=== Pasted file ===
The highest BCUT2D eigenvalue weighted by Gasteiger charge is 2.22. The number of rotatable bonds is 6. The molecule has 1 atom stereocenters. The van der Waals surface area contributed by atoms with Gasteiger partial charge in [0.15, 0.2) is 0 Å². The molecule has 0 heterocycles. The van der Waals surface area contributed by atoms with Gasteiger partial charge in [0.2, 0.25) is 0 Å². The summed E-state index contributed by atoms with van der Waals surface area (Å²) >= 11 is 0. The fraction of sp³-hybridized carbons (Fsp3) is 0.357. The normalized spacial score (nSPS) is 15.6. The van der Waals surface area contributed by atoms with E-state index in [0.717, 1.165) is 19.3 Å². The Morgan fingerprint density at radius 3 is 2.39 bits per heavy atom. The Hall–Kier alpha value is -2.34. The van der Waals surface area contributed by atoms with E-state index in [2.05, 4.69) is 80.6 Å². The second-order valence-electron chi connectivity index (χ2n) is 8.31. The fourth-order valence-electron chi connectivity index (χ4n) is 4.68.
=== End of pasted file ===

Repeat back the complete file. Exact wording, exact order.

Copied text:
The highest BCUT2D eigenvalue weighted by Gasteiger charge is 2.22. The number of rotatable bonds is 6. The molecule has 1 atom stereocenters. The van der Waals surface area contributed by atoms with Gasteiger partial charge in [0.15, 0.2) is 0 Å². The molecule has 0 heterocycles. The van der Waals surface area contributed by atoms with Gasteiger partial charge in [0.2, 0.25) is 0 Å². The summed E-state index contributed by atoms with van der Waals surface area (Å²) >= 11 is 0. The fraction of sp³-hybridized carbons (Fsp3) is 0.357. The normalized spacial score (nSPS) is 15.6. The van der Waals surface area contributed by atoms with E-state index in [0.717, 1.165) is 19.3 Å². The Morgan fingerprint density at radius 3 is 2.39 bits per heavy atom. The Hall–Kier alpha value is -2.34. The van der Waals surface area contributed by atoms with E-state index in [2.05, 4.69) is 80.6 Å². The second-order valence-electron chi connectivity index (χ2n) is 8.31. The fourth-order valence-electron chi connectivity index (χ4n) is 4.68.